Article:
Learn the Norwegian Diphthongs

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A diphthong is a complex speech sound or glide that begins with one vowel and gradually changes to another vowel within the same syllable. Did not understand what it means? Well, don’t worry, I didn’t either 🙂

What is important to understand the various sounds so that you can speak and understand these sounds like a Norwegian.

Below are the sounds you should be familiar with on your journey to learn Norwegian.

Word Pronunciation
 ei as the English word, “eye
 øy a from “a book” followed by ee. “a-ee
 au as the “ow” in the word, “towel”
 ng as the “ng” in the word, “ring”
 gn as the “n” in the word, “rain
 sk as the “sh” in the word, “shout”
 skj as the “sh” in the word, “shout”
 sj as the “sh” in the word, “shout”
 rs as the “sh” in the word, “shout”
 eg as the English word, “eye

 

 

Below are some videos that will help you understand the pronunciation easily.

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13 thoughts on “Learn the Norwegian Diphthongs

  1. funny that the samples you give under ‘diphthongs’ do not fit your definition. Maybe you mean digraph?

    In my sense a diphthong is two vowels that count as a single unit, a single stress. THe Norwegian diphthongs are ‘ei’ ‘øy’ ‘au’ and lesser importance: oy (hoye and eu)

  2. Hei!

    Jeg er litt uenig når det gjelder uttalen av “ei”. Jeg uttaler det som “ay” i det engelske ordet “way”. På norsk heter way “vei”, og uttalen er nesten som det engelske “way”.

    I disagree a bit about the pronunciation of “ei”. As a Norwegian, I pronounce it like “ay” in the English word way. In Norwegian way is “vei”, it sounds almost like the English word.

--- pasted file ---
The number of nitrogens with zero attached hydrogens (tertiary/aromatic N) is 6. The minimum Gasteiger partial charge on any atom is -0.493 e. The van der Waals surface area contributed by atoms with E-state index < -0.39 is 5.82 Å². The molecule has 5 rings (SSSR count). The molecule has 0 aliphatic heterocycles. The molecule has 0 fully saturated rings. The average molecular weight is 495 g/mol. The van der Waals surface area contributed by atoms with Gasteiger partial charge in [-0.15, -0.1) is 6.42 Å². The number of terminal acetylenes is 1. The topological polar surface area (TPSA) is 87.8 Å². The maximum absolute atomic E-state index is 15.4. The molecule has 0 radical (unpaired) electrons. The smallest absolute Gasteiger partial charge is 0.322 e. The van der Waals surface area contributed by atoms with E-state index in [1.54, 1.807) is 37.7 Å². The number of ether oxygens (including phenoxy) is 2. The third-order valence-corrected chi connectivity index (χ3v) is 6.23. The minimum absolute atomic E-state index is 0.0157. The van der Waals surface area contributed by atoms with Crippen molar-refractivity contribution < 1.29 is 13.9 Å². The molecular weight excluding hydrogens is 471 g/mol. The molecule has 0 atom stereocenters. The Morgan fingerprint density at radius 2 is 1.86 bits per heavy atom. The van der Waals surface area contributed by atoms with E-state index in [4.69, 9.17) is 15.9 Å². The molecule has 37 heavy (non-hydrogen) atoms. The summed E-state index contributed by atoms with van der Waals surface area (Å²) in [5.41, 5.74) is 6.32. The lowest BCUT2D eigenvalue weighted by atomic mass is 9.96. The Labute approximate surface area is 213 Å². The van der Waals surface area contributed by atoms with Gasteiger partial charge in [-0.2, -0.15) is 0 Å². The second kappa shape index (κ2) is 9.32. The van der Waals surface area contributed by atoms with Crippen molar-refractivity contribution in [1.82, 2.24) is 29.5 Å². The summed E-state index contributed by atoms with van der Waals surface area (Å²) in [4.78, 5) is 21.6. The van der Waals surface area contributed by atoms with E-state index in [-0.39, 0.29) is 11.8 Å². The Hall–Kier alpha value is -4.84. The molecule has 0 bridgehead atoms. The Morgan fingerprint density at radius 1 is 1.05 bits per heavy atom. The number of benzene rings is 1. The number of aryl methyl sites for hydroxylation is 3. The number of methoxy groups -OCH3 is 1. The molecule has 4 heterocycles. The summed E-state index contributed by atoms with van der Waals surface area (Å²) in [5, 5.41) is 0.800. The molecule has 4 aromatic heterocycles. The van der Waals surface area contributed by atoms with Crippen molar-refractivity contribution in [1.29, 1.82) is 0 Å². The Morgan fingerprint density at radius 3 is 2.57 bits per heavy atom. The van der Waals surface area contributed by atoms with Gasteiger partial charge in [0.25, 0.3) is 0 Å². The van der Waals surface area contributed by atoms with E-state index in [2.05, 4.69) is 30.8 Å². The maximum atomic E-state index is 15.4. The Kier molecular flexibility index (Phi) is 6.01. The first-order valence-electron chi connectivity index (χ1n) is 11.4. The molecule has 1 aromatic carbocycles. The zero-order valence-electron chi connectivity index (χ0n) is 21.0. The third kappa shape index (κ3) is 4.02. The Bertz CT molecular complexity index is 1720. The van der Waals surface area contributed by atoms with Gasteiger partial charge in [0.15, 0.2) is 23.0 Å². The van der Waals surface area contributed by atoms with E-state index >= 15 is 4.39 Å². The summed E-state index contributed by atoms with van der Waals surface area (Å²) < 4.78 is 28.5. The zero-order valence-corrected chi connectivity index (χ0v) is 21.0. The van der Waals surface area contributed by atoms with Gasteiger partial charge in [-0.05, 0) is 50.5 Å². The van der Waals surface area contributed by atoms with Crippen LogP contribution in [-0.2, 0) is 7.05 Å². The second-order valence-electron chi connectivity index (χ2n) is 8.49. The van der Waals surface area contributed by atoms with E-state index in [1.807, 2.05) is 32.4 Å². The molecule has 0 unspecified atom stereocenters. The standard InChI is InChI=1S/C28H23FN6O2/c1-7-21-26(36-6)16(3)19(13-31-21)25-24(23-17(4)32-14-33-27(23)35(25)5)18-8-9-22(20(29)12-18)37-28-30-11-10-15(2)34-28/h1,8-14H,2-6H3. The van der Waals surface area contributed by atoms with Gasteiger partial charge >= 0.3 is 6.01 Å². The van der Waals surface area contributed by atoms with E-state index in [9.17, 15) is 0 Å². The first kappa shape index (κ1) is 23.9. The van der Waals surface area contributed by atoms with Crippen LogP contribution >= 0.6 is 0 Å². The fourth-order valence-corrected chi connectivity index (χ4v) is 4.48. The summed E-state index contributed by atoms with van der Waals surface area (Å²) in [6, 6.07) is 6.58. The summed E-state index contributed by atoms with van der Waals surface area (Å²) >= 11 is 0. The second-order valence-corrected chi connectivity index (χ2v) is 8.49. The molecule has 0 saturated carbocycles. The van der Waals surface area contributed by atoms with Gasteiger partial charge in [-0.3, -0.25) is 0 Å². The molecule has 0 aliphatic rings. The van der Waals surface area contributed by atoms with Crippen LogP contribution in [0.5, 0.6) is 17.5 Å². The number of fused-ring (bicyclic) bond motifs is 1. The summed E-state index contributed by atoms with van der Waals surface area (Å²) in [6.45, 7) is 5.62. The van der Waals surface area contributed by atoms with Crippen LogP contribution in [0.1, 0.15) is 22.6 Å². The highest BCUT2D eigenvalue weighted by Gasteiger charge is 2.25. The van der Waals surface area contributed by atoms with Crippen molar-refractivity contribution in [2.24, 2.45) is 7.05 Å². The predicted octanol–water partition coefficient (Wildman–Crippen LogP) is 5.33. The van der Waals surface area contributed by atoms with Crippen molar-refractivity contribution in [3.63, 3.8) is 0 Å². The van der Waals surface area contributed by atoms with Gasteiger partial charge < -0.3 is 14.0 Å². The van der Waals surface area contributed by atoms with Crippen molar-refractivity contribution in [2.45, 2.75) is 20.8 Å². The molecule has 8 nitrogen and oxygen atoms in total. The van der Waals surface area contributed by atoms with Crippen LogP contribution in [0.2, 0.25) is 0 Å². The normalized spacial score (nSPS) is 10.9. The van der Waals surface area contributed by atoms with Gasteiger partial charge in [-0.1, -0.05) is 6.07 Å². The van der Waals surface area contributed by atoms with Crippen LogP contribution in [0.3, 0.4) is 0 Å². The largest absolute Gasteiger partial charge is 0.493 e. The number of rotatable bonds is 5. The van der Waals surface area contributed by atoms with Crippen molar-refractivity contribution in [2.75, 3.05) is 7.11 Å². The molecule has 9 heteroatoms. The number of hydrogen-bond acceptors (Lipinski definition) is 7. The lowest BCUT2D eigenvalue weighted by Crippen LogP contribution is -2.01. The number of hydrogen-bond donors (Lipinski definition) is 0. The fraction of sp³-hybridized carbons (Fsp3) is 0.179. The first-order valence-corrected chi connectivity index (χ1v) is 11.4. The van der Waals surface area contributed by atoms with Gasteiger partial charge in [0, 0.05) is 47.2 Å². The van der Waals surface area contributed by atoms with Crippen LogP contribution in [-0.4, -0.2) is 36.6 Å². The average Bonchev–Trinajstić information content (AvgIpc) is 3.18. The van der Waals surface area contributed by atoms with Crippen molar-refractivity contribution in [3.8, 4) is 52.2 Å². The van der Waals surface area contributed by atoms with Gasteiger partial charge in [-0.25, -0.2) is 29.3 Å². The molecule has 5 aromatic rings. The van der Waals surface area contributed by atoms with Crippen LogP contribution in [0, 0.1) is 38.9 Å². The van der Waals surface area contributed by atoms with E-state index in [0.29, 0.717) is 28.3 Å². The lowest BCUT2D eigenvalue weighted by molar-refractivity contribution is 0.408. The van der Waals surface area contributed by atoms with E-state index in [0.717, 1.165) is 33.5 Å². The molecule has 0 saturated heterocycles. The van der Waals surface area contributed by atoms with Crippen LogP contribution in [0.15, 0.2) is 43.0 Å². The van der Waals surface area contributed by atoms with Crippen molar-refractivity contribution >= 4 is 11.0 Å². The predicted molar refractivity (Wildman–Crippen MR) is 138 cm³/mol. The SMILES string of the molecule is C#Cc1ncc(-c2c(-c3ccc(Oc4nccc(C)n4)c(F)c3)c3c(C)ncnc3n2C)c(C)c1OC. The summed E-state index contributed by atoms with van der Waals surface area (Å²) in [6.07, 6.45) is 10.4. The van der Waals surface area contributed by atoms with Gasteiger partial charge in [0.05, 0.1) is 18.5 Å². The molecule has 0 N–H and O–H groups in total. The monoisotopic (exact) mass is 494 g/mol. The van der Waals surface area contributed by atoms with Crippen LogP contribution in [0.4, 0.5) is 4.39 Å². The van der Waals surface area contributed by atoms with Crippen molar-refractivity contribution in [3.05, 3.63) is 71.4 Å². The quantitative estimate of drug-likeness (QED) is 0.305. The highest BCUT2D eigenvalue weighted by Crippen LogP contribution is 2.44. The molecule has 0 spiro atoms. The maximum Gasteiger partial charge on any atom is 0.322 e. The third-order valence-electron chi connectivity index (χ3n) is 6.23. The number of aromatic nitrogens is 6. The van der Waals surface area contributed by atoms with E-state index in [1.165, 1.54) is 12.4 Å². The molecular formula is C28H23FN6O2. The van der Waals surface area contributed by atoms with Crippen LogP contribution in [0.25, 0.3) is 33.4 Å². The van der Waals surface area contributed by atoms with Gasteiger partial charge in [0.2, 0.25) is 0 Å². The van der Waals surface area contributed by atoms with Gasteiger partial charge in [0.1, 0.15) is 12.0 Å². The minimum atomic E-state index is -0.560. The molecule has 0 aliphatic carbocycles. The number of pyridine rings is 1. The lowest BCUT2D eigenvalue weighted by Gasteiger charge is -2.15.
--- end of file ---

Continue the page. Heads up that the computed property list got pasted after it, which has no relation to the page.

————

    “Øy” synes jeg høres mer ut som u (i hurt) + y (i way). Det høres ut som euil i navnet Auteuil (Daniel Auteuil er en fransk skuespiller).

    “Øy” I think sounds more like u (in hurt) + y (in way). Like euil in the French name Auteuil (Daniel Auteuil is a French actor).

    • Thanks for the help, Sigrun. But can you explain a bit more about vei. When I was in Oslo, I would for example here on the tram, “Frognerveien”. It would sound as Frognerv”eye”en.

  3. What one hears on the tram in Oslo is an Oslo dialect pronunciation. And even that sounds something between “eye” and “(w)ay” in my ears.
    I don’t know if this link works http://translate.google.com/?hl=no&tab=wT#no/en/jeg%20g%C3%A5r%20p%C3%A5%20veien
    If it doesn’t go to Google Translate and write “Jeg går på veien” and click on the “listen”-button. (“eg” i “jeg” is also a diphthong and sounds like “ei”. )
    Sorry that I don’t know the phonetic alphabet.

    I subscribed to followup comments via email last time I visited your site. For some reason I did not receive an email when you replied. Is there a RSS feed for comments?

  4. I hope this comment page is still active. My last name is Eidem. My ancestors came from Selbu, Sor Trondelag. I assume they spoke Trondersk dialect. How would the “ei” be pronounced in Trondersk; as the English work “eye” or as the English word ‘eight” ?

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